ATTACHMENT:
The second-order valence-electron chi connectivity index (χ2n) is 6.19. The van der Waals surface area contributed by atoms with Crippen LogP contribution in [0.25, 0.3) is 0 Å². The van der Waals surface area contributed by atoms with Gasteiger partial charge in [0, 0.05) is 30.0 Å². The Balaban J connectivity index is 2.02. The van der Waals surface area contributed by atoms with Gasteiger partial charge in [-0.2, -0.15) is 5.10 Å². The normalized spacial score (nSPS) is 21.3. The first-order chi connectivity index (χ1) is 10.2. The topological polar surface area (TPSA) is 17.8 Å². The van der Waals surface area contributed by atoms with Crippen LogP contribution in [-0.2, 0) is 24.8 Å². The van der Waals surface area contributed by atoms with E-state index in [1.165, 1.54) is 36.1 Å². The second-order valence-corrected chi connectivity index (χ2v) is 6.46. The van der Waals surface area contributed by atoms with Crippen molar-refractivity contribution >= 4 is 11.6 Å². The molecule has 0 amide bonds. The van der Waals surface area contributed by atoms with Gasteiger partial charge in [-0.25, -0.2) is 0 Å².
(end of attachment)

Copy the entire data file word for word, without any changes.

The second-order valence-electron chi connectivity index (χ2n) is 6.19. The van der Waals surface area contributed by atoms with Crippen LogP contribution in [0.25, 0.3) is 0 Å². The van der Waals surface area contributed by atoms with Gasteiger partial charge in [0, 0.05) is 30.0 Å². The Balaban J connectivity index is 2.02. The van der Waals surface area contributed by atoms with Gasteiger partial charge in [-0.2, -0.15) is 5.10 Å². The normalized spacial score (nSPS) is 21.3. The first-order chi connectivity index (χ1) is 10.2. The topological polar surface area (TPSA) is 17.8 Å². The van der Waals surface area contributed by atoms with Crippen LogP contribution in [-0.2, 0) is 24.8 Å². The van der Waals surface area contributed by atoms with E-state index in [1.165, 1.54) is 36.1 Å². The second-order valence-corrected chi connectivity index (χ2v) is 6.46. The van der Waals surface area contributed by atoms with Crippen molar-refractivity contribution >= 4 is 11.6 Å². The molecule has 0 amide bonds. The van der Waals surface area contributed by atoms with Gasteiger partial charge in [-0.25, -0.2) is 0 Å².